Compiling Slackware Kernel

Building Slackware’s kernel

Sometimes the operating system does not support our hardware by default, or we just want to remove support of hardware we don´t need. Lately Linux users forgot about this post installation task which once was very usual.

After learning to install Slackware now we’ll see how to build Slackware’s kernel.

First of all lets download the kernel by running:

wget --no-check-certificate

Then we extract in the /usr/src directory:

tar -C /usr/src -jxvf linux-

We create a symbolic link to our new kernel sources:

ln -s linux- linux

Now we’ll download the headers:


cp config-generic-smp-4.4.14-smp /usr/src/linux/.config

To start selecting and removing modules run:

cd linux
make menuconfig

You can alternatively to “make menuconfig” run “make oldconfig” or “make xconfig”.

When the grey and blue screen starts (if you have chosen menuconfig instead of xconfig and oldconfig) its time to pay special attention to every move. A wrong choice in this step may result in a kernel crash.

Start checking all options and suboptions carefully, you can uncheck support for hardware you are sure you aren’t using, for example, if you aren’t using a Lenovo computer, you can uncheck the options for such devices, you can disable processors of a different type from the one you are using, wireless cards you don’t need but the most important thing is to add support for hardware you need. Usually that’s what people build kernels for.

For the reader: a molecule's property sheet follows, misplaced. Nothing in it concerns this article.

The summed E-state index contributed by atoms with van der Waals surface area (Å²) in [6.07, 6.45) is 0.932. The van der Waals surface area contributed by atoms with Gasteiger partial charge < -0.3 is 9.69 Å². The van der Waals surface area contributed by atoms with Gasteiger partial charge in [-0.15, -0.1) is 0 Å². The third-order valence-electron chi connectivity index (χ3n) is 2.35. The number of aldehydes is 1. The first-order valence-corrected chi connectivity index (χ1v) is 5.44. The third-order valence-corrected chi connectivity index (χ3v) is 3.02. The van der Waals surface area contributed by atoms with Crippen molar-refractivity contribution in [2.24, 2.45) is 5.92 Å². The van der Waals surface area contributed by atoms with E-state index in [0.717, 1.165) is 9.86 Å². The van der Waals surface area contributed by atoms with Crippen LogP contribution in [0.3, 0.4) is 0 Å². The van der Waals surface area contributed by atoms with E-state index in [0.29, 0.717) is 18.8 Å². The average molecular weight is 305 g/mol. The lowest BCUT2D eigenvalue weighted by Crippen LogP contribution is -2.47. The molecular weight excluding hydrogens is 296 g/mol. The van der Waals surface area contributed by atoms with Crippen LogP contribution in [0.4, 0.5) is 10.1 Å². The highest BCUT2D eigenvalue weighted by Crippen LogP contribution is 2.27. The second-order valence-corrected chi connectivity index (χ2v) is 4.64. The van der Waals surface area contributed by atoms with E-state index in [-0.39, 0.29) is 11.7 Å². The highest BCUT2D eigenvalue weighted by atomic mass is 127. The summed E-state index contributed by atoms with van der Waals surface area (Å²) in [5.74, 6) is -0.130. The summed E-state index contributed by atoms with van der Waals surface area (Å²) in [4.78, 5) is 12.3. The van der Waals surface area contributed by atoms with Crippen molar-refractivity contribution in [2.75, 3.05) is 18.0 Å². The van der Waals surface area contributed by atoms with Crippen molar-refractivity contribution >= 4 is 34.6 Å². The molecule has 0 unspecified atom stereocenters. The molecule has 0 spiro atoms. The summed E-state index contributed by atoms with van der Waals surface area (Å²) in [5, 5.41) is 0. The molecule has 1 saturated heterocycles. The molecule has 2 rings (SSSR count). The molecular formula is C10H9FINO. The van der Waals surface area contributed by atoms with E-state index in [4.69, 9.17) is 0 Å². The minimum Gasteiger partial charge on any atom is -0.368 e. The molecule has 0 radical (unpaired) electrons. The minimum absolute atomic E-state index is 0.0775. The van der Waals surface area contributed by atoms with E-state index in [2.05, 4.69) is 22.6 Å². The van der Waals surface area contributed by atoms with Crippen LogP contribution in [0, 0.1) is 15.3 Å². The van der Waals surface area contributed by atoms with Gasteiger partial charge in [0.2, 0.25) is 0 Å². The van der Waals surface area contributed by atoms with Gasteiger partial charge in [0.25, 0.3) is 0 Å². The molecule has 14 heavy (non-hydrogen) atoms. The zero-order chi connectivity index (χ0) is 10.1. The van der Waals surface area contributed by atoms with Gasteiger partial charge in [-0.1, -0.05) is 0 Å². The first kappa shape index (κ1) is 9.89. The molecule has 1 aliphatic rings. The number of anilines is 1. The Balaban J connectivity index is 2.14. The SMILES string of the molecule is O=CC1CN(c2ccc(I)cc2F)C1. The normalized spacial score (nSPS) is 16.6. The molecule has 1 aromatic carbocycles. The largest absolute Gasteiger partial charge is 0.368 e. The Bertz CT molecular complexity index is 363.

Carefully we’ll review all options, with the space key we’ll select modules to load by default, by pressing M we’ll load them as disabled modules.
Check the filesystems, ram,device drivers, firmware, processor, networking, all options and don’t try to save time in this step.
Once you finished, go to SAVE and press ENTER. Then press OK and twice on EXIT.

Now lets compile the modules by running the following command (this process may last a long time):

make bzImage modules

In order to install the modules run

make modules install

We can prevent the lba32 warning by adding it to Lilo, we’ll do it later.
Now run:

cp arch/x86/boot/bzImage /boot/vmlinuz-custom-

Now lets run  the final commands to continue later with lilo:

cp .config /boot/config-custom-
cd /boot
ln -s

Now lets fix lilo by running:

nano /etc/lilo.conf

By pressing CTRL+W we’ll search the word “override” and we’ll see “change rules” with the option “reset” below, lets add “lba32” to prevent the Lilo’s warning we saw before

After that go the bottom of the screen and add the new kernel.

Once the changes were carefully done, press CTRL+X and then Y to exit lilo, and run lilo:


We can see it added a new kernel and this time didn’t return errors or warnings. Now restart your device and when booting select the new kernel:

Try your new kernel, if it boots properly, then edit lilo again changing the default kernel for the new one.

About the author

Ivan Vanney

Ivan Vanney

Ivan Vanney has over 2 years as writer for LinuxHint, he is co-founder of the freelance services marketplace where he works as a sysadmin.